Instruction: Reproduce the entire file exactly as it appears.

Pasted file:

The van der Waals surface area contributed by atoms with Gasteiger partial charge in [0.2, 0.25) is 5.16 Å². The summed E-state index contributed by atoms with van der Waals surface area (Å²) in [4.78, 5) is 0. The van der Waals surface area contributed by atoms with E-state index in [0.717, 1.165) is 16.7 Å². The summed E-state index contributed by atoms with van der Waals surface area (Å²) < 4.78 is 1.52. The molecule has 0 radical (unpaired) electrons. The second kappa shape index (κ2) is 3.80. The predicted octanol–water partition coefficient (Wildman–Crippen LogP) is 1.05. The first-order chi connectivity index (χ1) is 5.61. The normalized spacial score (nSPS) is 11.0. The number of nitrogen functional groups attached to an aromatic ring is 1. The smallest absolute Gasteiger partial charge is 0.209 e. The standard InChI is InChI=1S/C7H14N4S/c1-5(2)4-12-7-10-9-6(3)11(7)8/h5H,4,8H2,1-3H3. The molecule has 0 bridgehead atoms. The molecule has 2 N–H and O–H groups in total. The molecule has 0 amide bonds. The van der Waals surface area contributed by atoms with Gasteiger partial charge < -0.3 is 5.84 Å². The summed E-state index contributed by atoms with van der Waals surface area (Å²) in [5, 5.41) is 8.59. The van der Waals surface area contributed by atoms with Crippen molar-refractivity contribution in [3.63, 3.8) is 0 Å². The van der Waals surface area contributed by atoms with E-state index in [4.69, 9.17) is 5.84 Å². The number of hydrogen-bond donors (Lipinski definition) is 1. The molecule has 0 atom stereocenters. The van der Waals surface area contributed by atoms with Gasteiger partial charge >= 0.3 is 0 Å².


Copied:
The van der Waals surface area contributed by atoms with Gasteiger partial charge in [0.2, 0.25) is 5.16 Å². The summed E-state index contributed by atoms with van der Waals surface area (Å²) in [4.78, 5) is 0. The van der Waals surface area contributed by atoms with E-state index in [0.717, 1.165) is 16.7 Å². The summed E-state index contributed by atoms with van der Waals surface area (Å²) < 4.78 is 1.52. The molecule has 0 radical (unpaired) electrons. The second kappa shape index (κ2) is 3.80. The predicted octanol–water partition coefficient (Wildman–Crippen LogP) is 1.05. The first-order chi connectivity index (χ1) is 5.61. The normalized spacial score (nSPS) is 11.0. The number of nitrogen functional groups attached to an aromatic ring is 1. The smallest absolute Gasteiger partial charge is 0.209 e. The standard InChI is InChI=1S/C7H14N4S/c1-5(2)4-12-7-10-9-6(3)11(7)8/h5H,4,8H2,1-3H3. The molecule has 0 bridgehead atoms. The molecule has 2 N–H and O–H groups in total. The molecule has 0 amide bonds. The van der Waals surface area contributed by atoms with Gasteiger partial charge < -0.3 is 5.84 Å². The summed E-state index contributed by atoms with van der Waals surface area (Å²) in [5, 5.41) is 8.59. The van der Waals surface area contributed by atoms with Crippen molar-refractivity contribution in [3.63, 3.8) is 0 Å². The van der Waals surface area contributed by atoms with E-state index in [4.69, 9.17) is 5.84 Å². The number of hydrogen-bond donors (Lipinski definition) is 1. The molecule has 0 atom stereocenters. The van der Waals surface area contributed by atoms with Gasteiger partial charge >= 0.3 is 0 Å².